The crew responsible for operating the Gameover variant of the infamous Zeus banking trojan is soliciting the enormous Cutwail botnet’s spamming capacity as an engine to fire off millions of malicious emails that seemingly originate from a number of recognizable U.S. banks.
The fraudulent emails inform their recipients that they “…have received a new encrypted message or a secure message from” whichever bank the email purports to come from. According to Dell SecureWorks’ Counter Threat Unit, the emails claim that the bank is concerned about user privacy and has devised some secure email exchange system for its customers. Attached in the email is a file that recipients are urged to download in order to register as a first time user for the email exchange.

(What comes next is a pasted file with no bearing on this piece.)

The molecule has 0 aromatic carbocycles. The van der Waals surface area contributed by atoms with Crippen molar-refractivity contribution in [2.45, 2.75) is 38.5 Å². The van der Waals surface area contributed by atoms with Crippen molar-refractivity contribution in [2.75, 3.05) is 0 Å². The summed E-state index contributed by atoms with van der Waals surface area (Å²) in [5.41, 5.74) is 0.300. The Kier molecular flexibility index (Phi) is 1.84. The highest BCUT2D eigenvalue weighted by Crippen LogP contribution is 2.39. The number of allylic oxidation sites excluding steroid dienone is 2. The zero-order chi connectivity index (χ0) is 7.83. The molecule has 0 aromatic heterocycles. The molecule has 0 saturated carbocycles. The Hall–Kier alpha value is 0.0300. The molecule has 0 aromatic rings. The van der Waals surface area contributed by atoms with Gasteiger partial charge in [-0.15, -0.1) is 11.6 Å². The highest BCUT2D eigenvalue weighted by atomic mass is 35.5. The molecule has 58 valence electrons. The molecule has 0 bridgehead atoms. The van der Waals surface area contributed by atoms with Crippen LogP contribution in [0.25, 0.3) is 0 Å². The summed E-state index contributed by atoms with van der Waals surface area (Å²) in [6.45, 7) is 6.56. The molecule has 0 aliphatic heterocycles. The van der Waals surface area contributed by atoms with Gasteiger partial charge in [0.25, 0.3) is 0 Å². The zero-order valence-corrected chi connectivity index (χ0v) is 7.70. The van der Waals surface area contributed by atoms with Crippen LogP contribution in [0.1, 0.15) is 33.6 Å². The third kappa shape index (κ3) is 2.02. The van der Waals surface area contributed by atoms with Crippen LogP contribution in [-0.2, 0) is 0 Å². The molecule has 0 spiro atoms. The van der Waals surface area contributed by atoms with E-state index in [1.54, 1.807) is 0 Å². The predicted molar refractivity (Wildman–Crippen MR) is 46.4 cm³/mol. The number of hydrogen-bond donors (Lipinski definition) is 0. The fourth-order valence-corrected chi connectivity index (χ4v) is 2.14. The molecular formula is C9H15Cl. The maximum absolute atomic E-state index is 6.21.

The attachment is an executable that, if clicked, loads the Pony downloader onto the machines of its victims, which, in turn, installs the Gameover Zeus variant.
Gameover is particularly troubling, according to the CTU, not only because of its peer-to-peer design, which makes taking it down nearly impossible, but also because it is privately operated, meaning, you can’t really buy variants of it on criminal hacking forums, making it harder for researchers to track down and reverse engineer.
A second flavor of the attack is attempting to trick users by claiming they are receiving a fax, scan, or voicemail that can only be accessed with a free program that can be downloaded by clicking the attachment in the email.
In an email exchange, a Dell SecureWorks spokesperson stated that as a point a policy Dell does not name victims involved in scams but said they are top U.S. banks.